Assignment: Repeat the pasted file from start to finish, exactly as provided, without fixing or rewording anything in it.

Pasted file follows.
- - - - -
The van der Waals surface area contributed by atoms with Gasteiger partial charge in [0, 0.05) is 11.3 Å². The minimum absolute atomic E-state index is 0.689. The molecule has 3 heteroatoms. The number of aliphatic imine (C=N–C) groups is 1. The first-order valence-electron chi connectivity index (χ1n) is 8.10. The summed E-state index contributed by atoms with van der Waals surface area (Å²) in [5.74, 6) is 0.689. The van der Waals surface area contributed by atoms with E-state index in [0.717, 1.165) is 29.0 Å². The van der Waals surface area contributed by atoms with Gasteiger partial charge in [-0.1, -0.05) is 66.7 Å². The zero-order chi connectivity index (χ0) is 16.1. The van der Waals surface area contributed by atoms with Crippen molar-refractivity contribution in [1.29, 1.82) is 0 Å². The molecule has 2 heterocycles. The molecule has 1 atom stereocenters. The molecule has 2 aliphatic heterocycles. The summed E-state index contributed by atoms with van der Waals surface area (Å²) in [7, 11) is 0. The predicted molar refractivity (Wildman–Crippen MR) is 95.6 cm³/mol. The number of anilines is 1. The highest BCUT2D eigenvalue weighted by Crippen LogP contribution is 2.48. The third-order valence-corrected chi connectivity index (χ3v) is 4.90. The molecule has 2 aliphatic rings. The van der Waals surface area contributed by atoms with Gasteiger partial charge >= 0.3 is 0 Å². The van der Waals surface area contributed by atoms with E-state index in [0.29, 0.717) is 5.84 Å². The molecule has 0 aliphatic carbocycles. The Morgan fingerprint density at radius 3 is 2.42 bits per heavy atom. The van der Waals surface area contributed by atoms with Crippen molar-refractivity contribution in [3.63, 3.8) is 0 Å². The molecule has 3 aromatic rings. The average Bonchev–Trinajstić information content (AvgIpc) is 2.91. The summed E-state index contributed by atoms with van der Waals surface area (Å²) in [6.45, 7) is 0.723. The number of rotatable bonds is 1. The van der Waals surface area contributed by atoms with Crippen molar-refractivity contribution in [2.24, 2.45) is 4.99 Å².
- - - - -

The van der Waals surface area contributed by atoms with Gasteiger partial charge in [0, 0.05) is 11.3 Å². The minimum absolute atomic E-state index is 0.689. The molecule has 3 heteroatoms. The number of aliphatic imine (C=N–C) groups is 1. The first-order valence-electron chi connectivity index (χ1n) is 8.10. The summed E-state index contributed by atoms with van der Waals surface area (Å²) in [5.74, 6) is 0.689. The van der Waals surface area contributed by atoms with E-state index in [0.717, 1.165) is 29.0 Å². The van der Waals surface area contributed by atoms with Gasteiger partial charge in [-0.1, -0.05) is 66.7 Å². The zero-order chi connectivity index (χ0) is 16.1. The van der Waals surface area contributed by atoms with Crippen molar-refractivity contribution in [1.29, 1.82) is 0 Å². The molecule has 2 heterocycles. The molecule has 1 atom stereocenters. The molecule has 2 aliphatic heterocycles. The summed E-state index contributed by atoms with van der Waals surface area (Å²) in [7, 11) is 0. The predicted molar refractivity (Wildman–Crippen MR) is 95.6 cm³/mol. The number of anilines is 1. The highest BCUT2D eigenvalue weighted by Crippen LogP contribution is 2.48. The third-order valence-corrected chi connectivity index (χ3v) is 4.90. The molecule has 2 aliphatic rings. The van der Waals surface area contributed by atoms with Gasteiger partial charge >= 0.3 is 0 Å². The van der Waals surface area contributed by atoms with E-state index in [0.29, 0.717) is 5.84 Å². The molecule has 0 aliphatic carbocycles. The Morgan fingerprint density at radius 3 is 2.42 bits per heavy atom. The van der Waals surface area contributed by atoms with Crippen molar-refractivity contribution in [3.63, 3.8) is 0 Å². The molecule has 3 aromatic rings. The average Bonchev–Trinajstić information content (AvgIpc) is 2.91. The summed E-state index contributed by atoms with van der Waals surface area (Å²) in [6.45, 7) is 0.723. The number of rotatable bonds is 1. The van der Waals surface area contributed by atoms with Crippen molar-refractivity contribution in [2.24, 2.45) is 4.99 Å².